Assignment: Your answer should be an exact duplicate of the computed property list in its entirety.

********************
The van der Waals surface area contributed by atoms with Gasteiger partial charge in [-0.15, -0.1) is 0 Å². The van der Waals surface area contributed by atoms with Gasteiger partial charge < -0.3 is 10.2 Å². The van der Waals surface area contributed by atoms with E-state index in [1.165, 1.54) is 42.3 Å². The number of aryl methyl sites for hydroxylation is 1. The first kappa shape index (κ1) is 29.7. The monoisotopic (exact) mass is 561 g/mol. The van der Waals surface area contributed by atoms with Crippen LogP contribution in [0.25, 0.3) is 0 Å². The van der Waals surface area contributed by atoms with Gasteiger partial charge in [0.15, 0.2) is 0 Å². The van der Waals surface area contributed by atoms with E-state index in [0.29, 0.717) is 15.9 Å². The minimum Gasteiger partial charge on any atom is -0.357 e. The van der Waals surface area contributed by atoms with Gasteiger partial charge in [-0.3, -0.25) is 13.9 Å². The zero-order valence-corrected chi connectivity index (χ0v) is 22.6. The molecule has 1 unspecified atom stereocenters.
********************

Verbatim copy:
The van der Waals surface area contributed by atoms with Gasteiger partial charge in [-0.15, -0.1) is 0 Å². The van der Waals surface area contributed by atoms with Gasteiger partial charge < -0.3 is 10.2 Å². The van der Waals surface area contributed by atoms with E-state index in [1.165, 1.54) is 42.3 Å². The number of aryl methyl sites for hydroxylation is 1. The first kappa shape index (κ1) is 29.7. The monoisotopic (exact) mass is 561 g/mol. The van der Waals surface area contributed by atoms with Crippen LogP contribution in [0.25, 0.3) is 0 Å². The van der Waals surface area contributed by atoms with Gasteiger partial charge in [0.15, 0.2) is 0 Å². The van der Waals surface area contributed by atoms with E-state index in [0.29, 0.717) is 15.9 Å². The minimum Gasteiger partial charge on any atom is -0.357 e. The van der Waals surface area contributed by atoms with Gasteiger partial charge in [-0.3, -0.25) is 13.9 Å². The zero-order valence-corrected chi connectivity index (χ0v) is 22.6. The molecule has 1 unspecified atom stereocenters.